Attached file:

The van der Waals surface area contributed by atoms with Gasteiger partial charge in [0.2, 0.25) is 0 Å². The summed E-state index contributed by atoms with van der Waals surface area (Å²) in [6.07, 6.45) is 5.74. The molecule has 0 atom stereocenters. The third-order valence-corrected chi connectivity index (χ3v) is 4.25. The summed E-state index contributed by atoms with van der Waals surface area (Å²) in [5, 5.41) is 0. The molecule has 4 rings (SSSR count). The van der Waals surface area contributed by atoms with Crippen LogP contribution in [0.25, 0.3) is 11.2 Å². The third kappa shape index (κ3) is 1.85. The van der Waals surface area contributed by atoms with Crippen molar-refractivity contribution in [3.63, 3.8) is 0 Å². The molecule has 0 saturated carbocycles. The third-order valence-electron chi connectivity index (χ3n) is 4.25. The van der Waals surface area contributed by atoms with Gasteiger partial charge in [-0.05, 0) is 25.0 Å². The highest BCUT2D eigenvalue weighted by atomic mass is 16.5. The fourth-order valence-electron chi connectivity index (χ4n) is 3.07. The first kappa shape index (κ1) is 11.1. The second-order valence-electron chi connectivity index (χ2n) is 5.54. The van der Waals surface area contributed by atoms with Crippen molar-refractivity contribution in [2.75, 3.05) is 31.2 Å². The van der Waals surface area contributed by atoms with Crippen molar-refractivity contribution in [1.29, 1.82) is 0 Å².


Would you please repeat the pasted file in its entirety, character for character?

The van der Waals surface area contributed by atoms with Gasteiger partial charge in [0.2, 0.25) is 0 Å². The summed E-state index contributed by atoms with van der Waals surface area (Å²) in [6.07, 6.45) is 5.74. The molecule has 0 atom stereocenters. The third-order valence-corrected chi connectivity index (χ3v) is 4.25. The summed E-state index contributed by atoms with van der Waals surface area (Å²) in [5, 5.41) is 0. The molecule has 4 rings (SSSR count). The van der Waals surface area contributed by atoms with Crippen LogP contribution in [0.25, 0.3) is 11.2 Å². The third kappa shape index (κ3) is 1.85. The van der Waals surface area contributed by atoms with Crippen molar-refractivity contribution in [3.63, 3.8) is 0 Å². The molecule has 0 saturated carbocycles. The third-order valence-electron chi connectivity index (χ3n) is 4.25. The van der Waals surface area contributed by atoms with Gasteiger partial charge in [-0.05, 0) is 25.0 Å². The highest BCUT2D eigenvalue weighted by atomic mass is 16.5. The fourth-order valence-electron chi connectivity index (χ4n) is 3.07. The first kappa shape index (κ1) is 11.1. The second-order valence-electron chi connectivity index (χ2n) is 5.54. The van der Waals surface area contributed by atoms with Crippen molar-refractivity contribution in [2.75, 3.05) is 31.2 Å². The van der Waals surface area contributed by atoms with Crippen molar-refractivity contribution in [1.29, 1.82) is 0 Å².